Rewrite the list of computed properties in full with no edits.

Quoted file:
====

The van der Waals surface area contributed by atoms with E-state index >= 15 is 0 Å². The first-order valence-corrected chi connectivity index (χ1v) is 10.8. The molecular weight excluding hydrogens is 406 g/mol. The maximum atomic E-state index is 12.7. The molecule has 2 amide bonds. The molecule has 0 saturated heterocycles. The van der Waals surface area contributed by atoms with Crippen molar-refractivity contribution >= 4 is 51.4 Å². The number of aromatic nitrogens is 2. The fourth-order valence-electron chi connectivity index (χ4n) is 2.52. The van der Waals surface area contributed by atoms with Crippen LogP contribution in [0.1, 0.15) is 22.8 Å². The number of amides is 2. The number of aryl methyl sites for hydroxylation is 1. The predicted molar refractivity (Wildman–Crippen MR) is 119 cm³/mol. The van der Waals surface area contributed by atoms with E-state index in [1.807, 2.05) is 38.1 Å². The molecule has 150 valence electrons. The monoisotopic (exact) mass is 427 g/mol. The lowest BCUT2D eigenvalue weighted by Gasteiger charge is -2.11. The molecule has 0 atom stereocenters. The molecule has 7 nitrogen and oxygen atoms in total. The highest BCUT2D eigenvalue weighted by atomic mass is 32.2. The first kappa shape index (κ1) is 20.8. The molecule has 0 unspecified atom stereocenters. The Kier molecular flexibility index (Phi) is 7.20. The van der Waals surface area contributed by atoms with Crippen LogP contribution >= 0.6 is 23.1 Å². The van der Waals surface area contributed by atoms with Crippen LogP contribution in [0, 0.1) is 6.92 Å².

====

The van der Waals surface area contributed by atoms with E-state index >= 15 is 0 Å². The first-order valence-corrected chi connectivity index (χ1v) is 10.8. The molecular weight excluding hydrogens is 406 g/mol. The maximum atomic E-state index is 12.7. The molecule has 2 amide bonds. The molecule has 0 saturated heterocycles. The van der Waals surface area contributed by atoms with Crippen molar-refractivity contribution >= 4 is 51.4 Å². The number of aromatic nitrogens is 2. The fourth-order valence-electron chi connectivity index (χ4n) is 2.52. The van der Waals surface area contributed by atoms with Crippen LogP contribution in [0.1, 0.15) is 22.8 Å². The number of amides is 2. The number of aryl methyl sites for hydroxylation is 1. The predicted molar refractivity (Wildman–Crippen MR) is 119 cm³/mol. The van der Waals surface area contributed by atoms with E-state index in [1.807, 2.05) is 38.1 Å². The molecule has 150 valence electrons. The monoisotopic (exact) mass is 427 g/mol. The lowest BCUT2D eigenvalue weighted by Gasteiger charge is -2.11. The molecule has 0 atom stereocenters. The molecule has 7 nitrogen and oxygen atoms in total. The highest BCUT2D eigenvalue weighted by atomic mass is 32.2. The first kappa shape index (κ1) is 20.8. The molecule has 0 unspecified atom stereocenters. The Kier molecular flexibility index (Phi) is 7.20. The van der Waals surface area contributed by atoms with Crippen LogP contribution >= 0.6 is 23.1 Å². The van der Waals surface area contributed by atoms with Crippen LogP contribution in [0, 0.1) is 6.92 Å².